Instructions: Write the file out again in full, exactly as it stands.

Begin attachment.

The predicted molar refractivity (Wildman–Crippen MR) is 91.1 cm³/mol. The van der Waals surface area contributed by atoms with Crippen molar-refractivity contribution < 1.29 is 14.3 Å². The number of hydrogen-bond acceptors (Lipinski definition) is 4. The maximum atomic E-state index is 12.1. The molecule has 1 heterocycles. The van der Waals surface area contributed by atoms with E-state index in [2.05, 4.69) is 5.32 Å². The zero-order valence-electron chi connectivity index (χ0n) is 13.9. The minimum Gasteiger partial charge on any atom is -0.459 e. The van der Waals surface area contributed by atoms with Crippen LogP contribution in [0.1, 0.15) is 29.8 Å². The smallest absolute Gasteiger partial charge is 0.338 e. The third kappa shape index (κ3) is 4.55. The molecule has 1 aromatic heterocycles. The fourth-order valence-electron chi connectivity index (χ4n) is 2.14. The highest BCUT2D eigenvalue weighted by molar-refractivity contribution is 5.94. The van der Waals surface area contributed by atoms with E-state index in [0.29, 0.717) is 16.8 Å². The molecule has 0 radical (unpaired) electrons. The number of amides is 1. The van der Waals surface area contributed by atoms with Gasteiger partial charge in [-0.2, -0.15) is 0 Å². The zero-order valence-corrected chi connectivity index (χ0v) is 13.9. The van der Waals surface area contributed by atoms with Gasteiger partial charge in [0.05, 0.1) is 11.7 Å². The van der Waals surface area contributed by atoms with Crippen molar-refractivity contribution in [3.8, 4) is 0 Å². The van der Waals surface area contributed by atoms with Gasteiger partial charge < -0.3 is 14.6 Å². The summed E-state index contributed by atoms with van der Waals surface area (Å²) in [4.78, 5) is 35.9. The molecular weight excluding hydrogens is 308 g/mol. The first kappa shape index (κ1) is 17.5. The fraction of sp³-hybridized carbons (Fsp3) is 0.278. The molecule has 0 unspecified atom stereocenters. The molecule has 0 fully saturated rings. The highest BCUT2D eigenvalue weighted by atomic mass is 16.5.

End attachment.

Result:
The predicted molar refractivity (Wildman–Crippen MR) is 91.1 cm³/mol. The van der Waals surface area contributed by atoms with Crippen molar-refractivity contribution < 1.29 is 14.3 Å². The number of hydrogen-bond acceptors (Lipinski definition) is 4. The maximum atomic E-state index is 12.1. The molecule has 1 heterocycles. The van der Waals surface area contributed by atoms with E-state index in [2.05, 4.69) is 5.32 Å². The zero-order valence-electron chi connectivity index (χ0n) is 13.9. The minimum Gasteiger partial charge on any atom is -0.459 e. The van der Waals surface area contributed by atoms with Crippen LogP contribution in [0.1, 0.15) is 29.8 Å². The smallest absolute Gasteiger partial charge is 0.338 e. The third kappa shape index (κ3) is 4.55. The molecule has 1 aromatic heterocycles. The fourth-order valence-electron chi connectivity index (χ4n) is 2.14. The highest BCUT2D eigenvalue weighted by molar-refractivity contribution is 5.94. The van der Waals surface area contributed by atoms with E-state index in [0.29, 0.717) is 16.8 Å². The molecule has 0 radical (unpaired) electrons. The number of amides is 1. The van der Waals surface area contributed by atoms with Gasteiger partial charge in [-0.2, -0.15) is 0 Å². The zero-order valence-corrected chi connectivity index (χ0v) is 13.9. The van der Waals surface area contributed by atoms with Gasteiger partial charge in [0.05, 0.1) is 11.7 Å². The van der Waals surface area contributed by atoms with Crippen molar-refractivity contribution in [3.8, 4) is 0 Å². The van der Waals surface area contributed by atoms with Gasteiger partial charge < -0.3 is 14.6 Å². The summed E-state index contributed by atoms with van der Waals surface area (Å²) in [4.78, 5) is 35.9. The molecular weight excluding hydrogens is 308 g/mol. The first kappa shape index (κ1) is 17.5. The fraction of sp³-hybridized carbons (Fsp3) is 0.278. The molecule has 0 unspecified atom stereocenters. The molecule has 0 fully saturated rings. The highest BCUT2D eigenvalue weighted by atomic mass is 16.5.